U.S. Rep. Tom Emmer was the only member of Minnesota’s congressional delegation to vote last week against an increase in COVID relief for adults and children from $600 to $2,000, which President Trump sought. The Republican explained to the Star Tribune’s Patrick Condon that the increase would add to the national debt and that Congress didn’t do enough to offset the measure by trimming other spending.
Congress and Trump had already signed legislation authorizing the smaller amount as part of a broad COVID aid package. “Congress carefully developed this compromise to provide direct payments to individuals while directing additional funding in more targeted ways,” Emmer said in a prepared statement. He voted for the full aid package, as did each member of Minnesota’s delegation.
Each of the state’s five current Democratic House members and Republican Rep. Pete Stauber voted for the increase to $2,000. Republican Rep. Jim Hagedorn was absent from the vote. Sens. Amy Klobuchar and Tina Smith, both Democrats, also supported the larger checks.
Speaking of Hagedorn, he had a kidney removed as he continues his fight against advanced kidney cancer. The Associated Press reported that surgeons at the Mayo Clinic also removed cancerous tissues surrounding the kidney. State Republican Party Chairwoman Jennifer Carnahan, who is married to Hagedorn, said in the statement that the performing surgeon called the procedure a success and Hagedorn was resting comfortably. He was diagnosed with Stage 4 cancer nearly two years ago.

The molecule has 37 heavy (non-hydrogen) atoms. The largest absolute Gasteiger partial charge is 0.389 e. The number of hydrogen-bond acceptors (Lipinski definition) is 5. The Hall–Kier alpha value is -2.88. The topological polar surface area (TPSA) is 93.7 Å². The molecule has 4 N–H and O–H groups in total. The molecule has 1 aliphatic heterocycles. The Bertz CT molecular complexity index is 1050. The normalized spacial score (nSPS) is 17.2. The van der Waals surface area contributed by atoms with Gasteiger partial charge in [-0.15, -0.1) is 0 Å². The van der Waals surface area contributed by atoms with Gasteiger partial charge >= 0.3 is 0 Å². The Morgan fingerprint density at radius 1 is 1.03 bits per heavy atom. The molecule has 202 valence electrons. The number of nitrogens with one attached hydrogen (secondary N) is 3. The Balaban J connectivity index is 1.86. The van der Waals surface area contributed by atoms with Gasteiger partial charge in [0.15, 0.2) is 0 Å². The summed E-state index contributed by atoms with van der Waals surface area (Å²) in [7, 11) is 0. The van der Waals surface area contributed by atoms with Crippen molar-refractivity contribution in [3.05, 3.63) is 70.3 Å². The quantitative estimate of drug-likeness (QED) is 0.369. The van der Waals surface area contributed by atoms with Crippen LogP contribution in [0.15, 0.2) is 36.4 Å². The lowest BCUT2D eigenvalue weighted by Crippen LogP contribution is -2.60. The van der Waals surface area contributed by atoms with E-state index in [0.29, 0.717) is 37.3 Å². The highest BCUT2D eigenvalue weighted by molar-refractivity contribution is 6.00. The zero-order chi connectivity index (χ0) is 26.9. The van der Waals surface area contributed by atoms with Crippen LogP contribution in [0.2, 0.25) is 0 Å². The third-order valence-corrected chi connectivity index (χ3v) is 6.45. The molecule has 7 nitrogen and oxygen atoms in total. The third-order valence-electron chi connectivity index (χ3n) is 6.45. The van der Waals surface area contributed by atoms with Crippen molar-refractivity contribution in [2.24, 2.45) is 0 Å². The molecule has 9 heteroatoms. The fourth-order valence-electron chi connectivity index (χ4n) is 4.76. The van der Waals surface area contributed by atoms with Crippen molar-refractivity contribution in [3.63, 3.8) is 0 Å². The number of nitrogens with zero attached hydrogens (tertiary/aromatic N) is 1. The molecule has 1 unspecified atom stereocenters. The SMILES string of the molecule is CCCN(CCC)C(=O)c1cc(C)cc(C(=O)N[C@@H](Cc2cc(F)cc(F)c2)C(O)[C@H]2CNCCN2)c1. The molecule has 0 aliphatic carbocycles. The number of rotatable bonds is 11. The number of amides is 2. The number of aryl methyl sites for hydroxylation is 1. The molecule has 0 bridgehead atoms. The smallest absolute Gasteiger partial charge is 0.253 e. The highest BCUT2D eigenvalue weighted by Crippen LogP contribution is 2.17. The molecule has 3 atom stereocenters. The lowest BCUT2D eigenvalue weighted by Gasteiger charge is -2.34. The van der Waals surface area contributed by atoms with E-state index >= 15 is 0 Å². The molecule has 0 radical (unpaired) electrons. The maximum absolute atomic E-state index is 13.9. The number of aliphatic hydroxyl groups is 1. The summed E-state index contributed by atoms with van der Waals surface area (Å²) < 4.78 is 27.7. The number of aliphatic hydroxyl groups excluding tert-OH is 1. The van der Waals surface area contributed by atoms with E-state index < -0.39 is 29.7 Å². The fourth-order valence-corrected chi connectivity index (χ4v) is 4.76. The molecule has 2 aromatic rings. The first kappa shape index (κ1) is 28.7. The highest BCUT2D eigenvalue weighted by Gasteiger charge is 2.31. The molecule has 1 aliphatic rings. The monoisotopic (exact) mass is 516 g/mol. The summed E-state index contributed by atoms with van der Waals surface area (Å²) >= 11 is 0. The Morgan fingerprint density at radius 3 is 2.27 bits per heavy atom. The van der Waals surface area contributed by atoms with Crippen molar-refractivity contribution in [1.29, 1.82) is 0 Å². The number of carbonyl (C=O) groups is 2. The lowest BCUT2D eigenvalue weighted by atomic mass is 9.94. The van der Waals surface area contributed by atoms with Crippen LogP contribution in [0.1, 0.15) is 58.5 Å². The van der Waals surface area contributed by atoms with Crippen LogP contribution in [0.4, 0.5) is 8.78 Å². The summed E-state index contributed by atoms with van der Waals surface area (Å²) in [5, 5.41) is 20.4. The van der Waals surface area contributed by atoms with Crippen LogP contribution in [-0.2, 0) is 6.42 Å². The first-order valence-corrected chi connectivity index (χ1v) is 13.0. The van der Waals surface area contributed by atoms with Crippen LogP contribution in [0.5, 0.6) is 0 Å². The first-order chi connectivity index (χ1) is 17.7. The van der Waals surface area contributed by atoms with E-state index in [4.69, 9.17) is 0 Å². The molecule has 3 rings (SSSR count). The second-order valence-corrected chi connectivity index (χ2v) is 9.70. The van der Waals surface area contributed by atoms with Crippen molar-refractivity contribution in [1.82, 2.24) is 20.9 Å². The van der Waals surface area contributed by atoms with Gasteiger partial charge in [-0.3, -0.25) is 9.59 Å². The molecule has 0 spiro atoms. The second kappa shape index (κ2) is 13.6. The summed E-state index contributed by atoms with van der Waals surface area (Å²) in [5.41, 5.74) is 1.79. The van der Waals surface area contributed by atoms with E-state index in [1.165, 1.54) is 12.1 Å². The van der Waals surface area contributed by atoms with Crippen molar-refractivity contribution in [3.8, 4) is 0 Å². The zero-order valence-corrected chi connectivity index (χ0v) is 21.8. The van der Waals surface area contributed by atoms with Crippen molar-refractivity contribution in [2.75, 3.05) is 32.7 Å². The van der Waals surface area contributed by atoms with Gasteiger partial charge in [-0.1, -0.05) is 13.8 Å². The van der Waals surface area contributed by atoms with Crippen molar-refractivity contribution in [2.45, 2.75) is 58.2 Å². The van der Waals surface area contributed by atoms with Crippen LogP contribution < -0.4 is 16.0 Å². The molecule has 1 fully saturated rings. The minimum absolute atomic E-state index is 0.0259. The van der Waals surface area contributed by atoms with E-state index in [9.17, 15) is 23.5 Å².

Stauber for governor?
Buried in a Star Tribune story about GOP hopefuls for governor was this nugget: U.S. Rep. Pete Sauber could be a candidate. Reporter Stephen Montemayor writes: “One potentially formidable contender is U.S. Rep. Pete Stauber, who has won two successive races in a large northeastern Minnesota district that Democrats mostly held for decades. Stauber campaign manager Johnny Eloranta said the congressman ‘is keeping all options open.’”
What I’m reading
“The Plague Year” by Lawrence Wright of The New Yorker. This looong piece (which fills nearly the entire magazine) will require some serious hygge time by the fireplace, but it’s worth the effort. Wright recounts several factors that contributed to the COVID outbreak, including a creeping complacency in American policy circles. Early in the piece, he writes: “It had been a century since the previous great pandemic, which found its way from the trenches of the First World War to tropical jungles and Eskimo villages. Back then, scientists scarcely knew what a virus was. In the twenty-first century, infectious disease seemed like a nuisance, not like a mortal threat. This lack of concern was reflected in the diminished budgets given to institutions that once had led the world in countering disease and keeping Americans healthy.”
Finally, don’t miss these MinnPost reads:
- “What Minnesota knows about covid-19 outbreaks originating in bars and restaurants,” by Greta Kaul.
- “What Joe Biden’s cabinet picks mean for northern Minnesota’s Twin Metals mining project,” by Walker Orenstein.
- “Minnesota’s 2021 legislature starts today here are five factors that will dominate the session,” by Peter Callaghan.